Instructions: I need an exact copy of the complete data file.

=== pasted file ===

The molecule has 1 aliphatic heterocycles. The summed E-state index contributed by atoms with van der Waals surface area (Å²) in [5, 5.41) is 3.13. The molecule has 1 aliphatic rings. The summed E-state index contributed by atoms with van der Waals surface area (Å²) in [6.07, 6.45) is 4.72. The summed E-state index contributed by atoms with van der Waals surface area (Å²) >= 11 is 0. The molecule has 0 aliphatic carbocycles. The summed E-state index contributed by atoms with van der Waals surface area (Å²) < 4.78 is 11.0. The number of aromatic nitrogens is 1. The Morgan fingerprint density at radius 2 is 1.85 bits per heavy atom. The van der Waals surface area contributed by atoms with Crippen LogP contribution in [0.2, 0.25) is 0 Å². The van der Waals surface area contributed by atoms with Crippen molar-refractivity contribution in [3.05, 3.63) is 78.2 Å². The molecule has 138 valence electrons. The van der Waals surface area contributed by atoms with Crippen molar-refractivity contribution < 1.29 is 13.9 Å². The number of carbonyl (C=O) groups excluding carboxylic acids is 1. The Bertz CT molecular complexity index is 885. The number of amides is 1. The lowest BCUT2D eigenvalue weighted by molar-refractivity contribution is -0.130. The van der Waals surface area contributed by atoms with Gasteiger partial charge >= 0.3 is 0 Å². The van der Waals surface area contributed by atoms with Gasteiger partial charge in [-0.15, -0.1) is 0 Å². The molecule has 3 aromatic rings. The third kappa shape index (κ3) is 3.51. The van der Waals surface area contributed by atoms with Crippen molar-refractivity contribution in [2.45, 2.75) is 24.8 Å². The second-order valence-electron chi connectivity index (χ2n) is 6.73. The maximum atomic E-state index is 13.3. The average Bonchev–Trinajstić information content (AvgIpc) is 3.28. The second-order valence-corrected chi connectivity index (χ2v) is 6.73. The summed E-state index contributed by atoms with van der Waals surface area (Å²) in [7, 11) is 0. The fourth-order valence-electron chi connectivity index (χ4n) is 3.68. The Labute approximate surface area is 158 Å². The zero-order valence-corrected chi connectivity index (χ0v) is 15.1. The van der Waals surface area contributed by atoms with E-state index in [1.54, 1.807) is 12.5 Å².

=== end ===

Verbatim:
The molecule has 1 aliphatic heterocycles. The summed E-state index contributed by atoms with van der Waals surface area (Å²) in [5, 5.41) is 3.13. The molecule has 1 aliphatic rings. The summed E-state index contributed by atoms with van der Waals surface area (Å²) in [6.07, 6.45) is 4.72. The summed E-state index contributed by atoms with van der Waals surface area (Å²) >= 11 is 0. The molecule has 0 aliphatic carbocycles. The summed E-state index contributed by atoms with van der Waals surface area (Å²) < 4.78 is 11.0. The number of aromatic nitrogens is 1. The Morgan fingerprint density at radius 2 is 1.85 bits per heavy atom. The van der Waals surface area contributed by atoms with Crippen LogP contribution in [0.2, 0.25) is 0 Å². The van der Waals surface area contributed by atoms with Crippen molar-refractivity contribution in [3.05, 3.63) is 78.2 Å². The molecule has 138 valence electrons. The van der Waals surface area contributed by atoms with Crippen molar-refractivity contribution < 1.29 is 13.9 Å². The number of carbonyl (C=O) groups excluding carboxylic acids is 1. The Bertz CT molecular complexity index is 885. The number of amides is 1. The lowest BCUT2D eigenvalue weighted by molar-refractivity contribution is -0.130. The van der Waals surface area contributed by atoms with Gasteiger partial charge >= 0.3 is 0 Å². The van der Waals surface area contributed by atoms with Gasteiger partial charge in [-0.15, -0.1) is 0 Å². The molecule has 3 aromatic rings. The third kappa shape index (κ3) is 3.51. The van der Waals surface area contributed by atoms with Crippen molar-refractivity contribution in [2.45, 2.75) is 24.8 Å². The second-order valence-electron chi connectivity index (χ2n) is 6.73. The maximum atomic E-state index is 13.3. The average Bonchev–Trinajstić information content (AvgIpc) is 3.28. The second-order valence-corrected chi connectivity index (χ2v) is 6.73. The summed E-state index contributed by atoms with van der Waals surface area (Å²) in [7, 11) is 0. The fourth-order valence-electron chi connectivity index (χ4n) is 3.68. The Labute approximate surface area is 158 Å². The zero-order valence-corrected chi connectivity index (χ0v) is 15.1. The van der Waals surface area contributed by atoms with E-state index in [1.54, 1.807) is 12.5 Å².